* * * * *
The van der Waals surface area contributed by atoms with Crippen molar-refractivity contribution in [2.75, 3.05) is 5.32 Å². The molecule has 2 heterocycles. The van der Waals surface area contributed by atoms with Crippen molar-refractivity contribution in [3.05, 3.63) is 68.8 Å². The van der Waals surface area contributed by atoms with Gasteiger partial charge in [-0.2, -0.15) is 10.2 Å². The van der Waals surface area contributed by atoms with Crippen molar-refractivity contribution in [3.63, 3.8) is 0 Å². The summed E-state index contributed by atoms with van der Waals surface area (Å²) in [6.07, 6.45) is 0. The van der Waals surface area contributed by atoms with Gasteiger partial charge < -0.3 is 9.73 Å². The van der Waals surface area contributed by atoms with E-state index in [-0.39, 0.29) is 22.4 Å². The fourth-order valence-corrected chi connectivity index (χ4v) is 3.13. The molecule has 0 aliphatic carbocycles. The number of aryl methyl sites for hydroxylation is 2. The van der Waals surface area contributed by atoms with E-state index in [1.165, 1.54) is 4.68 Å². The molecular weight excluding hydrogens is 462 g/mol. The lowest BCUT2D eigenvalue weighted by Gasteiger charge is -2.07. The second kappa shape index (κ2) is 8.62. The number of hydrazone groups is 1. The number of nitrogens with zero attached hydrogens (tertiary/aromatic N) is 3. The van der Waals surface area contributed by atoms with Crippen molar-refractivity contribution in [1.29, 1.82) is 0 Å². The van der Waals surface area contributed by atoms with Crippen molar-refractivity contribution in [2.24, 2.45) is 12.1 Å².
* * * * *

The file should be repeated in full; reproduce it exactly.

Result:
The van der Waals surface area contributed by atoms with Crippen molar-refractivity contribution in [2.75, 3.05) is 5.32 Å². The molecule has 2 heterocycles. The van der Waals surface area contributed by atoms with Crippen molar-refractivity contribution in [3.05, 3.63) is 68.8 Å². The van der Waals surface area contributed by atoms with Gasteiger partial charge in [-0.2, -0.15) is 10.2 Å². The van der Waals surface area contributed by atoms with Crippen molar-refractivity contribution in [3.63, 3.8) is 0 Å². The summed E-state index contributed by atoms with van der Waals surface area (Å²) in [6.07, 6.45) is 0. The van der Waals surface area contributed by atoms with Gasteiger partial charge < -0.3 is 9.73 Å². The van der Waals surface area contributed by atoms with E-state index in [-0.39, 0.29) is 22.4 Å². The fourth-order valence-corrected chi connectivity index (χ4v) is 3.13. The molecule has 0 aliphatic carbocycles. The number of aryl methyl sites for hydroxylation is 2. The van der Waals surface area contributed by atoms with E-state index in [1.165, 1.54) is 4.68 Å². The molecular weight excluding hydrogens is 462 g/mol. The lowest BCUT2D eigenvalue weighted by Gasteiger charge is -2.07. The second kappa shape index (κ2) is 8.62. The number of hydrazone groups is 1. The number of nitrogens with zero attached hydrogens (tertiary/aromatic N) is 3. The van der Waals surface area contributed by atoms with Crippen molar-refractivity contribution in [1.29, 1.82) is 0 Å². The van der Waals surface area contributed by atoms with Crippen molar-refractivity contribution in [2.24, 2.45) is 12.1 Å².